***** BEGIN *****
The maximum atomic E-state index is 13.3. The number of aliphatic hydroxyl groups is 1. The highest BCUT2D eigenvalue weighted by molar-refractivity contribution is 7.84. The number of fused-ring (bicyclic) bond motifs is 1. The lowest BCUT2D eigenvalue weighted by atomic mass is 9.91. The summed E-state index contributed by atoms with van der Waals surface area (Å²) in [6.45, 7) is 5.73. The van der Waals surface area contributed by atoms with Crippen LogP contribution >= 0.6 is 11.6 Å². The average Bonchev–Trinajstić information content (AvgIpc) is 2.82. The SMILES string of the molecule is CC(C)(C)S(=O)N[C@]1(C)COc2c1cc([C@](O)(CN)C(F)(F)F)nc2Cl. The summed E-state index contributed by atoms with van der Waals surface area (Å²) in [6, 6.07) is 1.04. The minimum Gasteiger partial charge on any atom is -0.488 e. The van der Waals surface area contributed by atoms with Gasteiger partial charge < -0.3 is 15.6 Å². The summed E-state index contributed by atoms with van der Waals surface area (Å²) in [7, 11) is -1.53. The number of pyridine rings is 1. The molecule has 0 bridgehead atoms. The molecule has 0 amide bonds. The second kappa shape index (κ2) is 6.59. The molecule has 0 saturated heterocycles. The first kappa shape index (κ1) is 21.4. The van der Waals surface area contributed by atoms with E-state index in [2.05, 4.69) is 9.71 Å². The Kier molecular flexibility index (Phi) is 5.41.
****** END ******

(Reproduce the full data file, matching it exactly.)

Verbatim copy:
The maximum atomic E-state index is 13.3. The number of aliphatic hydroxyl groups is 1. The highest BCUT2D eigenvalue weighted by molar-refractivity contribution is 7.84. The number of fused-ring (bicyclic) bond motifs is 1. The lowest BCUT2D eigenvalue weighted by atomic mass is 9.91. The summed E-state index contributed by atoms with van der Waals surface area (Å²) in [6.45, 7) is 5.73. The van der Waals surface area contributed by atoms with Crippen LogP contribution >= 0.6 is 11.6 Å². The average Bonchev–Trinajstić information content (AvgIpc) is 2.82. The SMILES string of the molecule is CC(C)(C)S(=O)N[C@]1(C)COc2c1cc([C@](O)(CN)C(F)(F)F)nc2Cl. The summed E-state index contributed by atoms with van der Waals surface area (Å²) in [6, 6.07) is 1.04. The minimum Gasteiger partial charge on any atom is -0.488 e. The van der Waals surface area contributed by atoms with Gasteiger partial charge < -0.3 is 15.6 Å². The summed E-state index contributed by atoms with van der Waals surface area (Å²) in [7, 11) is -1.53. The number of pyridine rings is 1. The molecule has 0 bridgehead atoms. The molecule has 0 amide bonds. The second kappa shape index (κ2) is 6.59. The molecule has 0 saturated heterocycles. The first kappa shape index (κ1) is 21.4. The van der Waals surface area contributed by atoms with E-state index in [2.05, 4.69) is 9.71 Å². The Kier molecular flexibility index (Phi) is 5.41.